Attending meetings is a reality of working in any office. Good meetings facilitate good communication. Information is exchanged efficiently and people have access to the necessary perspectives. Meetings help employees align around important goals and reduce unwanted surprises. They foster positive relationships by bringing people face-to-face and help prevent the sorts of silos and echo chambers that can develop inside a big company.
But without proper consideration for why they're happening, meetings can be a huge drag on efficiency, forcing people to spend less time on the work truly essential to them. Meetings can often represent a lot of effort to share a little information.
There are two competing impulses to balance: the desire to communicate and collaborate versus the need to be efficient and incisive. At Credit Karma, we're always working to have as few large, standing meetings as possible, replacing them where appropriate with impromptu one-on-ones and email. We want people to be reflective about the meetings they attend, looking at what they found valuable and how they could be improved.
We've developed a good framework internally to help us strike this balance.
As a start, employees need to believe in their coworkers
People shouldn't be motivated to set meetings by the desire to check up on someone else's work. These types of meetings rarely do any good. At Credit Karma, we want our employees to assume a high level of competency in their coworkers. We put a lot of effort into finding passionate and engaged people who will excel at their job. As a baseline, if people trust that their team members are good at what they do and want to get things done, meetings become more about moving projects forward than going back over work that has already been done.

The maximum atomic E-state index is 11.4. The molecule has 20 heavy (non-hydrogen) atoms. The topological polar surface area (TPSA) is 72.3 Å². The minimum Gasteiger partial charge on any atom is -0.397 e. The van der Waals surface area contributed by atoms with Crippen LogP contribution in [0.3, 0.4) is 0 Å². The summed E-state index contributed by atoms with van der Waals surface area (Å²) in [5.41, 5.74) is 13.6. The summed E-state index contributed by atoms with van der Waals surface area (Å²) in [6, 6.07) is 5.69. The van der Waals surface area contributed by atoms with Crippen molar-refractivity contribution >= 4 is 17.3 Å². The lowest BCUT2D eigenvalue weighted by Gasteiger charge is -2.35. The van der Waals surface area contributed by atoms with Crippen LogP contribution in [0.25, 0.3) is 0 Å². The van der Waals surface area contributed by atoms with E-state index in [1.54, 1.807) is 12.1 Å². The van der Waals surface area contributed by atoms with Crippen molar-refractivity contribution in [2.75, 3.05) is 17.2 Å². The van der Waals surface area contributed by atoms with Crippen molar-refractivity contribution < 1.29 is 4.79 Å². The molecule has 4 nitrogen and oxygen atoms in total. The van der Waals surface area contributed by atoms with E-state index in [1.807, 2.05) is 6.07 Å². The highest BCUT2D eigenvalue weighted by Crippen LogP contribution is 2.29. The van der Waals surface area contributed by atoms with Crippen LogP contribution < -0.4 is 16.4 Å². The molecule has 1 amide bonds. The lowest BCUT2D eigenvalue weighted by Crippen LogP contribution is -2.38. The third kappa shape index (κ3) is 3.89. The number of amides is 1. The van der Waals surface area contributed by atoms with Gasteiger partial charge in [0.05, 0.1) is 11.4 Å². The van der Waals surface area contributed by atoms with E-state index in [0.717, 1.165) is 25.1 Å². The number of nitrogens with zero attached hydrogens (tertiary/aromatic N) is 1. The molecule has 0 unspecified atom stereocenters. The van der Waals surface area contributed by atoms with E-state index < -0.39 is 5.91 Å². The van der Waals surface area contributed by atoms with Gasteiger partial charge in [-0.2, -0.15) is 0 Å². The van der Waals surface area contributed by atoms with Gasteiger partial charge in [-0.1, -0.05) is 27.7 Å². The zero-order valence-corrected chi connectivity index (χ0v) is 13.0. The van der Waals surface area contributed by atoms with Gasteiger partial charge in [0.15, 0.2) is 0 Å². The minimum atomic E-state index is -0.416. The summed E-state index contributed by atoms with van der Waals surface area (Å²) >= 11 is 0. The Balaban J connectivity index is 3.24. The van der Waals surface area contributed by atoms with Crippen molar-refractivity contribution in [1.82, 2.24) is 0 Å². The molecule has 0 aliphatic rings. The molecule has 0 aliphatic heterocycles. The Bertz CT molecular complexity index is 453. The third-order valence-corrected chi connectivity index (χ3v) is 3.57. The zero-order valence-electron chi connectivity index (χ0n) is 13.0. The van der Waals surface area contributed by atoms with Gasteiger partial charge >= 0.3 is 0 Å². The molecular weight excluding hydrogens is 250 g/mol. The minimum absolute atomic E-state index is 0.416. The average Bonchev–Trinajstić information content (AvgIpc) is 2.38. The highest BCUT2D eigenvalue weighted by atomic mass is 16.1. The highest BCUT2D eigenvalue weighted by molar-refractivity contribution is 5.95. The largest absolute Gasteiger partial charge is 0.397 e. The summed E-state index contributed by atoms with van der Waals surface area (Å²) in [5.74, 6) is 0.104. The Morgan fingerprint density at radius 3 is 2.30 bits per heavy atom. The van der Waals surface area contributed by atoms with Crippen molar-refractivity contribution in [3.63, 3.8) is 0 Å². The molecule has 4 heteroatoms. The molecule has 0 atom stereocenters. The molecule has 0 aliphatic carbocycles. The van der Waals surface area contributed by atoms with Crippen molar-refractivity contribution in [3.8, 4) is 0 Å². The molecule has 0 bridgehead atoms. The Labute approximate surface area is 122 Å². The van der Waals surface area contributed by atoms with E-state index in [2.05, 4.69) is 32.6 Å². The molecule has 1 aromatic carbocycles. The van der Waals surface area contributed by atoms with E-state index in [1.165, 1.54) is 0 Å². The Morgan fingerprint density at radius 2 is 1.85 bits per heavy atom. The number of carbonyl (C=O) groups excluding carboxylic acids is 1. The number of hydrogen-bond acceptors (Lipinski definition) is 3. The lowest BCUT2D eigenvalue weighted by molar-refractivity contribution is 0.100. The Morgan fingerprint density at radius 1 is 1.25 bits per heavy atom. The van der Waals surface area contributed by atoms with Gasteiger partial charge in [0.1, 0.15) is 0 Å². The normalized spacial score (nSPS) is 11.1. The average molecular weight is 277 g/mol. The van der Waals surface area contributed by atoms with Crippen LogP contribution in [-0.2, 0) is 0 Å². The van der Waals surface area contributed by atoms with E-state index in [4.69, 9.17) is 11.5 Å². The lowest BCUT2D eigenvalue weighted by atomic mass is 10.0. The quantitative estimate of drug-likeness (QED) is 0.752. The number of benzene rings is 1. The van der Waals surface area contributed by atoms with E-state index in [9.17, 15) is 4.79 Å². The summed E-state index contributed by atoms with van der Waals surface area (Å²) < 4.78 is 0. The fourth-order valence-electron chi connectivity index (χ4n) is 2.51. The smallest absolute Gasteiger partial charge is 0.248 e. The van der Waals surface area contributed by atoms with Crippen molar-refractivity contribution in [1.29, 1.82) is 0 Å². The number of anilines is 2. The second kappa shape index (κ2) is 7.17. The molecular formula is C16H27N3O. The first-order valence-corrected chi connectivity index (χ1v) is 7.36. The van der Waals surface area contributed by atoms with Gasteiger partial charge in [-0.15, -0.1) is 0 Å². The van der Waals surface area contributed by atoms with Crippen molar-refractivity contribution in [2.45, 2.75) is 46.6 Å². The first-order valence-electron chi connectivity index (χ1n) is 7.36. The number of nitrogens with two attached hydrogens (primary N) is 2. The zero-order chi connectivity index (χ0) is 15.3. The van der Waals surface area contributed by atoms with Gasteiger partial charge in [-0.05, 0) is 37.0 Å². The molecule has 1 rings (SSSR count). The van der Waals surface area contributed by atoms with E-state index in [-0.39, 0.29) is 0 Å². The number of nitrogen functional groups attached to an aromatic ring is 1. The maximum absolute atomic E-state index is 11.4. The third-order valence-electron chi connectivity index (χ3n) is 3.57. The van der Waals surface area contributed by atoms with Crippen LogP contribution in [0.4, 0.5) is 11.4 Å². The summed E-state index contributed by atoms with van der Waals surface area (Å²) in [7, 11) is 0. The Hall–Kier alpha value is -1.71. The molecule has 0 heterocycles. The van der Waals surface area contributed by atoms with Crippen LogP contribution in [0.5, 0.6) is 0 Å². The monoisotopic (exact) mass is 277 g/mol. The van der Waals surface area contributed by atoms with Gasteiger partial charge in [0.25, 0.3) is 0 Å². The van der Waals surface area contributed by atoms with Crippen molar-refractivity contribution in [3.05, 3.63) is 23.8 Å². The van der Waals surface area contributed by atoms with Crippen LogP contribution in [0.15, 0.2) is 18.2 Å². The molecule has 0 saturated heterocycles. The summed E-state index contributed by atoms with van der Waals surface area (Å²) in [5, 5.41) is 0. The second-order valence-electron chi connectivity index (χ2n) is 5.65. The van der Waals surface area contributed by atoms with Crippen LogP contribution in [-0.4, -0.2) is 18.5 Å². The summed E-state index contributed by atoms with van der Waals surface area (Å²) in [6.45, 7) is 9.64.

It's less important who is doing it, just that it is getting done
An important part of reducing needless meetings is eliminating any sense of territorialism in the workplace. People shouldn't be trying to work themselves into a project. It's okay to not be involved in a project, as long as someone capable is getting it done. If people put faith in their coworkers and are focused on the bigger picture, it's an easy mindset to adopt.
Develop a consensus about what constitutes a good meeting
Not all meetings are created equal. The most successful meetings fall into clear criteria. A productive meeting needs a clear purpose that aligns with the priorities of everyone at the meeting. It also needs to be something that can only get done in person.
Know the different traps bad meetings fall into
With meetings, more isn't merrier. At Credit Karma, we encourage people to know the purpose of every meeting they attend and turn down meeting requests if they don't think their presence is needed. It is more efficient for everyone. It's also important to avoid meetings that are set up simply to inform people that something is happening. There's rarely a good reason to meet if you could just send an email and no one would be worse off.
Set criteria internally for good decision-making
One of the dangers of a meeting-heavy work culture is that people become too comfortable with decision-making by committee. Inside every meeting, if a decision needs to be made, everybody needs to know who the decider is. There are three elements to every good decision: you need the experience and ability to make the decision, a clear strategy behind why you're making it and the data to back it up. If people are equipped with the confidence to make well-reasoned choices, they're less likely to want to use meetings as a crutch.